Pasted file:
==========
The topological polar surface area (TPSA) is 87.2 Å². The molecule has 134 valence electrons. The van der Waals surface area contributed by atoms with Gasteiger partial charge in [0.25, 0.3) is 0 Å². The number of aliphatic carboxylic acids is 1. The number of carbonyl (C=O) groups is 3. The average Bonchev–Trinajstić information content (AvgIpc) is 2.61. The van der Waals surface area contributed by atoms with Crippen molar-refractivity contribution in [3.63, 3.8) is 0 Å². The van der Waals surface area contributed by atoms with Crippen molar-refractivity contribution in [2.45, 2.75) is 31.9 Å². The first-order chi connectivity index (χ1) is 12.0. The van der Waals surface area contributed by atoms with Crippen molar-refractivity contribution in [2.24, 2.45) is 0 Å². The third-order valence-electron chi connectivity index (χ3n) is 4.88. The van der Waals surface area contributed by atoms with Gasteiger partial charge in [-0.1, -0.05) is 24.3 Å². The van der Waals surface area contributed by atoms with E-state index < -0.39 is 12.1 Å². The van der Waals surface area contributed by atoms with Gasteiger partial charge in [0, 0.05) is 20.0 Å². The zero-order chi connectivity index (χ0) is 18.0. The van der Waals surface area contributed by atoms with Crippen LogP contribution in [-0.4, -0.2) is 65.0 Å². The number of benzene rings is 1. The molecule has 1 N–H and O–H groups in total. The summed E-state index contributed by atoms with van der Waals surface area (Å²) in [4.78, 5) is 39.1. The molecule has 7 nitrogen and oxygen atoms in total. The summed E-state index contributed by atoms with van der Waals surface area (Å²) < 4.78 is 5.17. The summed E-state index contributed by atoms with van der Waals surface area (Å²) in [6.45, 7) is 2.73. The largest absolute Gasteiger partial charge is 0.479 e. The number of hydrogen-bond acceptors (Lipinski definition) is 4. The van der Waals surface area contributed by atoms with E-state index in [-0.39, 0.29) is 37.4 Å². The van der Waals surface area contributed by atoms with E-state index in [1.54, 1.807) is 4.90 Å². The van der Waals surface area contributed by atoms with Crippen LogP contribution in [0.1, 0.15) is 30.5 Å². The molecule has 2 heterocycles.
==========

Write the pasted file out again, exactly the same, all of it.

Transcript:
The topological polar surface area (TPSA) is 87.2 Å². The molecule has 134 valence electrons. The van der Waals surface area contributed by atoms with Gasteiger partial charge in [0.25, 0.3) is 0 Å². The number of aliphatic carboxylic acids is 1. The number of carbonyl (C=O) groups is 3. The average Bonchev–Trinajstić information content (AvgIpc) is 2.61. The van der Waals surface area contributed by atoms with Crippen molar-refractivity contribution in [3.63, 3.8) is 0 Å². The van der Waals surface area contributed by atoms with Crippen molar-refractivity contribution in [2.45, 2.75) is 31.9 Å². The first-order chi connectivity index (χ1) is 12.0. The van der Waals surface area contributed by atoms with Crippen molar-refractivity contribution in [2.24, 2.45) is 0 Å². The third-order valence-electron chi connectivity index (χ3n) is 4.88. The van der Waals surface area contributed by atoms with Gasteiger partial charge in [-0.1, -0.05) is 24.3 Å². The van der Waals surface area contributed by atoms with E-state index < -0.39 is 12.1 Å². The van der Waals surface area contributed by atoms with Gasteiger partial charge in [0, 0.05) is 20.0 Å². The zero-order chi connectivity index (χ0) is 18.0. The van der Waals surface area contributed by atoms with Crippen LogP contribution in [-0.4, -0.2) is 65.0 Å². The number of benzene rings is 1. The molecule has 1 N–H and O–H groups in total. The summed E-state index contributed by atoms with van der Waals surface area (Å²) in [4.78, 5) is 39.1. The molecule has 7 nitrogen and oxygen atoms in total. The summed E-state index contributed by atoms with van der Waals surface area (Å²) < 4.78 is 5.17. The summed E-state index contributed by atoms with van der Waals surface area (Å²) in [6.45, 7) is 2.73. The largest absolute Gasteiger partial charge is 0.479 e. The number of hydrogen-bond acceptors (Lipinski definition) is 4. The van der Waals surface area contributed by atoms with E-state index in [-0.39, 0.29) is 37.4 Å². The van der Waals surface area contributed by atoms with E-state index in [1.54, 1.807) is 4.90 Å². The van der Waals surface area contributed by atoms with Crippen LogP contribution in [0.1, 0.15) is 30.5 Å². The molecule has 2 heterocycles.